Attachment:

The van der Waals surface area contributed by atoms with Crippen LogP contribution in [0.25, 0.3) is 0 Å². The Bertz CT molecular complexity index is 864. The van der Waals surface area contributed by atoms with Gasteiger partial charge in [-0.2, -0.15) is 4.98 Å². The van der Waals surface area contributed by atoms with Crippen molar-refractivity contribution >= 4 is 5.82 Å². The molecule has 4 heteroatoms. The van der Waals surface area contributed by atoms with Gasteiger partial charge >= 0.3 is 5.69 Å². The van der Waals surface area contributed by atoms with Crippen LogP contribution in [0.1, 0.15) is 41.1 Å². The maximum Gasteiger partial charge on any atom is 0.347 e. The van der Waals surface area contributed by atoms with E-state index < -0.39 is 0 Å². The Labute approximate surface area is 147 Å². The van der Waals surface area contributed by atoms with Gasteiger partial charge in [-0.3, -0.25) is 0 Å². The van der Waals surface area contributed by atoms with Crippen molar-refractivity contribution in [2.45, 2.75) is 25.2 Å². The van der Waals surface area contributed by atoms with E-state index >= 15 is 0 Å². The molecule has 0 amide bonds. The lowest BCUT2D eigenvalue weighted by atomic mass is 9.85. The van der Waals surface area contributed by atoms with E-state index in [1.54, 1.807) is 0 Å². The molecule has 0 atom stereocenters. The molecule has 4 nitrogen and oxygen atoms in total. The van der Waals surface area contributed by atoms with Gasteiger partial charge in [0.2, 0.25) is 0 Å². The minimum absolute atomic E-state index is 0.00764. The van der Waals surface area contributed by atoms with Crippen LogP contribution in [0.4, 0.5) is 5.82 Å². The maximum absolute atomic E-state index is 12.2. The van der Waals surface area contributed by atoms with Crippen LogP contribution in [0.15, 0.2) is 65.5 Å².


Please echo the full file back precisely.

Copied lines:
The van der Waals surface area contributed by atoms with Crippen LogP contribution in [0.25, 0.3) is 0 Å². The Bertz CT molecular complexity index is 864. The van der Waals surface area contributed by atoms with Gasteiger partial charge in [-0.2, -0.15) is 4.98 Å². The van der Waals surface area contributed by atoms with Crippen molar-refractivity contribution >= 4 is 5.82 Å². The molecule has 4 heteroatoms. The van der Waals surface area contributed by atoms with Gasteiger partial charge >= 0.3 is 5.69 Å². The van der Waals surface area contributed by atoms with Crippen LogP contribution in [0.1, 0.15) is 41.1 Å². The maximum Gasteiger partial charge on any atom is 0.347 e. The van der Waals surface area contributed by atoms with E-state index < -0.39 is 0 Å². The Labute approximate surface area is 147 Å². The van der Waals surface area contributed by atoms with Gasteiger partial charge in [-0.3, -0.25) is 0 Å². The van der Waals surface area contributed by atoms with Crippen molar-refractivity contribution in [2.45, 2.75) is 25.2 Å². The van der Waals surface area contributed by atoms with E-state index >= 15 is 0 Å². The molecule has 0 amide bonds. The lowest BCUT2D eigenvalue weighted by atomic mass is 9.85. The van der Waals surface area contributed by atoms with E-state index in [1.54, 1.807) is 0 Å². The molecule has 0 atom stereocenters. The molecule has 4 nitrogen and oxygen atoms in total. The van der Waals surface area contributed by atoms with Gasteiger partial charge in [0.2, 0.25) is 0 Å². The minimum absolute atomic E-state index is 0.00764. The van der Waals surface area contributed by atoms with Crippen LogP contribution in [0.4, 0.5) is 5.82 Å². The maximum absolute atomic E-state index is 12.2. The van der Waals surface area contributed by atoms with Crippen LogP contribution in [0.15, 0.2) is 65.5 Å².